Lying on My Back

I spend a lot of time lying on my back, thinking about things (and sleeping).

                I don’t know how long I stared at the underside of the air-hockey table. It could have been ten minutes or forty; I know what I’m capable of when I just lie down and think. The wood was mottled like plywood and rough, not at all like the white-and-red lacquered smoothness that coated the other side. A black, vented box made of hard plastic protruded from the center. I noticed it was a little closer to the left side than the right. It bothered me somewhat. A fan was trapped inside the plastic caging of the box, I knew, even though I could not see it. Some wires wove along the edges and around the fan. Winding erratically, the shiny, black cords reminded me of pasta or of thick, dark vines.

                I shifted my shoulder blades slightly. The coarse carpeting pushed uncomfortably into my back, through my thin cotton t-shirt. Twisting to find a softer spot, I pushed my spine into something hard and pointed. Feeling blindly beneath my arched back, gasping in pain, I finally located a small object. I held it in front of my eyes, trying to refocus them. The object was a jack, silver-plated and tarnished. “Camelot,” I whispered to myself.

                Camelot was, or had been, a circular wooden platform spanning a small creek not far from my house. The railings and floorboards were rotting and soft, and we had played there as children. Using a small, silver jack and a cup of tap water, we had christened the place Fort Oxenfree, among other names, and used it for our games of imagination and transformation. King Arthur had been one of our favorites; we all enjoyed being knights and magicians and lords and ladies and, in one case, a horse.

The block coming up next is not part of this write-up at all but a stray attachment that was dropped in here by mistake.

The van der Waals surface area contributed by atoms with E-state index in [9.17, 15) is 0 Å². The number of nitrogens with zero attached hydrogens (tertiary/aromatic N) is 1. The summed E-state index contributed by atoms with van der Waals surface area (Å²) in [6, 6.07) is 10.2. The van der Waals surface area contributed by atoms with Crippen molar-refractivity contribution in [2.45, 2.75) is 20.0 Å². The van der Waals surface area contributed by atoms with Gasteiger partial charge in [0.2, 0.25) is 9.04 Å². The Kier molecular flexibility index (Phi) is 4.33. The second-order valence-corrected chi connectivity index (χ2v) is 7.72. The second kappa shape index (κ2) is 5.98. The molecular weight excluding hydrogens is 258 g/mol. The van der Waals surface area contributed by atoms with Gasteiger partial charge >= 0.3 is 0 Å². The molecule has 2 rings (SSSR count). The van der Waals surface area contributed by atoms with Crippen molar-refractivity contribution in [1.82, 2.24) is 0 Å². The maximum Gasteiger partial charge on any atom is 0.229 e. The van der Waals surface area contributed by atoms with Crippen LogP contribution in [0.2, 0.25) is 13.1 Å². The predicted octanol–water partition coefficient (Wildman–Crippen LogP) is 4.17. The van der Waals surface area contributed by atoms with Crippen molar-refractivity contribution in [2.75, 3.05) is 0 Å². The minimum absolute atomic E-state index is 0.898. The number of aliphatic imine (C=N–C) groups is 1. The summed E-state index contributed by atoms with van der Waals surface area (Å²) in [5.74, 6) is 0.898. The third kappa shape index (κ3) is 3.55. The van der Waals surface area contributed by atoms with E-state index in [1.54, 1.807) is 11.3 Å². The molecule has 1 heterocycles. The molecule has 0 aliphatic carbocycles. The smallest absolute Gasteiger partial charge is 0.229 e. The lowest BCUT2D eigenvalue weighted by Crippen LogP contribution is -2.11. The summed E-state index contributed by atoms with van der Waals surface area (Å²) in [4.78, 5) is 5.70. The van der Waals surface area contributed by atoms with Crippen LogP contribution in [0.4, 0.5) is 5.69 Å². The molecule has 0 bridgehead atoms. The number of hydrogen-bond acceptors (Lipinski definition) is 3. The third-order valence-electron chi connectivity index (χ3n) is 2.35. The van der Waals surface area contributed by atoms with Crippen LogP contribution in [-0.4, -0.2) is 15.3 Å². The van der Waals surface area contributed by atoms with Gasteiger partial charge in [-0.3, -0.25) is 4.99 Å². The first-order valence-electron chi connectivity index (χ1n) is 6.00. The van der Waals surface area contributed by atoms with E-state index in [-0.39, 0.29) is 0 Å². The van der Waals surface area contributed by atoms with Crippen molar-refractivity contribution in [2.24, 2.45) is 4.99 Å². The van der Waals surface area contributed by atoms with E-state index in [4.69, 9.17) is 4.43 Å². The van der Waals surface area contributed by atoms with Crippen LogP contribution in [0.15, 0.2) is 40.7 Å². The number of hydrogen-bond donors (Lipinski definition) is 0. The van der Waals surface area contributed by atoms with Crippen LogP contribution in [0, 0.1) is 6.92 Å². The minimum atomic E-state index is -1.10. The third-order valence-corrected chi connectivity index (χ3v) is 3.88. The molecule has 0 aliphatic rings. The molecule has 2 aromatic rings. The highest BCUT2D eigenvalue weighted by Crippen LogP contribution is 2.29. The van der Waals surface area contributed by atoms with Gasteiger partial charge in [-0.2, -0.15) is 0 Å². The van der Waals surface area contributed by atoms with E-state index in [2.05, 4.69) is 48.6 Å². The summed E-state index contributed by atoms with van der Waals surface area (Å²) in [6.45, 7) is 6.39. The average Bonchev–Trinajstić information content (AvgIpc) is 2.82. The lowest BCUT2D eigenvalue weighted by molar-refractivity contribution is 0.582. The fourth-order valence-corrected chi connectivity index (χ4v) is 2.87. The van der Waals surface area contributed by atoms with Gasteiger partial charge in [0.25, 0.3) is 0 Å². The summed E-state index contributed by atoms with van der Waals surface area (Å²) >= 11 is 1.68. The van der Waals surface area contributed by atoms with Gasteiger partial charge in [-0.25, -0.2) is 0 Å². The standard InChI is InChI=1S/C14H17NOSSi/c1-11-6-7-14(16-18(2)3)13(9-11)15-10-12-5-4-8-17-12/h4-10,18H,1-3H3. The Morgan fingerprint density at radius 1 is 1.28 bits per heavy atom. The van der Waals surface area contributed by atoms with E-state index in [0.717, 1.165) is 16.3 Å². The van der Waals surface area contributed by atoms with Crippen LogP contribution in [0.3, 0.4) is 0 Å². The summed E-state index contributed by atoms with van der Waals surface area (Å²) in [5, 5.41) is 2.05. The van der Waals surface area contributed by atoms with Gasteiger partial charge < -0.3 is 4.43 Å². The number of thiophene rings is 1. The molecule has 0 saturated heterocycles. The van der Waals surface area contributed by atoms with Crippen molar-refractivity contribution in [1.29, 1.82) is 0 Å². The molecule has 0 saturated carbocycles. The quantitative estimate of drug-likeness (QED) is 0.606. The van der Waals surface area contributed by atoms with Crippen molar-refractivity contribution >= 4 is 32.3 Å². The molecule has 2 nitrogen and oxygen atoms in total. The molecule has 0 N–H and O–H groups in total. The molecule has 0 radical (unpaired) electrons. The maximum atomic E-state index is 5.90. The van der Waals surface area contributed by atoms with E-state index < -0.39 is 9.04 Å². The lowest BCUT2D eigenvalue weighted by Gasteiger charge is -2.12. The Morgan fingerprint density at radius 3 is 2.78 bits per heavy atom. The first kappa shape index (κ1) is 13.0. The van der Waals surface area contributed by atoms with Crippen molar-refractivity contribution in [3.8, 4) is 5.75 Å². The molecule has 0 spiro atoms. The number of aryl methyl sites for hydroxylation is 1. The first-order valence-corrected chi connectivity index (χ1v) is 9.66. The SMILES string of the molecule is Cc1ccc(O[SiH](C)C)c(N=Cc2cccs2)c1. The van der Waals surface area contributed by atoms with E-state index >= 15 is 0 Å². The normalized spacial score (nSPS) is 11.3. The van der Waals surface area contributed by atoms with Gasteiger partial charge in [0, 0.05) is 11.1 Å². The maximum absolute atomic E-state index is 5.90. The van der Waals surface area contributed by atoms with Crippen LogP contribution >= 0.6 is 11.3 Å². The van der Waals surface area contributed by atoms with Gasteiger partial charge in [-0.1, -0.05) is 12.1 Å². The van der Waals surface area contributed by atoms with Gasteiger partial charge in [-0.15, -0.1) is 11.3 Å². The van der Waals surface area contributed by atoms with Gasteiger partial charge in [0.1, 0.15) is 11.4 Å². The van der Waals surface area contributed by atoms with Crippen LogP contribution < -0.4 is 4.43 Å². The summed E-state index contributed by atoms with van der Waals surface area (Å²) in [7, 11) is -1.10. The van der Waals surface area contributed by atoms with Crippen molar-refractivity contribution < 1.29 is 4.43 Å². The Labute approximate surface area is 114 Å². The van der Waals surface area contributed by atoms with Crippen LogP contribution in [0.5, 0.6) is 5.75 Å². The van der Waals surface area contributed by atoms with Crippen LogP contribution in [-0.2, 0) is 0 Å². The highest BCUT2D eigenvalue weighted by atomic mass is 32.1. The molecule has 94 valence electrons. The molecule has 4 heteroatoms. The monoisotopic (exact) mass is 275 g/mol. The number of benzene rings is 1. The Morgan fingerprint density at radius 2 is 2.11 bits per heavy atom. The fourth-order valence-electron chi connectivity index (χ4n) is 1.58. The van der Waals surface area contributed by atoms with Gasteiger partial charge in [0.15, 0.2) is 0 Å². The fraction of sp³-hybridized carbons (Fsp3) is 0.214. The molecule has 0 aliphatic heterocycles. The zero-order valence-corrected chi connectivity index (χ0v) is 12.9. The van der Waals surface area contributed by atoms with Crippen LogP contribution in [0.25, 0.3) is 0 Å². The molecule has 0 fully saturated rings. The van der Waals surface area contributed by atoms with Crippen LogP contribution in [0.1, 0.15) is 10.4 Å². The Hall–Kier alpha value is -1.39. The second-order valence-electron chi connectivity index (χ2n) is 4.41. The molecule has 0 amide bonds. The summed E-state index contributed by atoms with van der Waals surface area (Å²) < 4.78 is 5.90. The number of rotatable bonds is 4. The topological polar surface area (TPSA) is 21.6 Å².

“Kids are strange,” I said aloud to the empty playroom, as I tossed the jack into the nearest toy bin, somewhere behind my left shoulder. The minute the words left my mouth, a song started playing in my head. I let it flood my thoughts, and the tune assembled itself coherently within moments. It was the Doors, “People are Strange.”

                I suppose I’m strange, I thought. I am a person, after all. I wondered briefly who was stranger, people or children. Since “people” was a larger group that included children, I decided the Doors were right – which didn’t necessarily make me wrong. I don’t like to be wrong.

                 I didn’t think I minded so much when I was very young. I changed when I grew up. After all, I was lying under a hockey table, thinking about childhood games I played and how much wires look like vines. I spent a lot of time lying down, looking up. I need a Coke, I thought faintly. Is that all I think about now? How much I want to be a kid still and how much I need a Coke? And how much I want…other things.

                They tore down Fort Oxenfree a few years after I had grown too old to use it any longer. Camelot went with it.

The End

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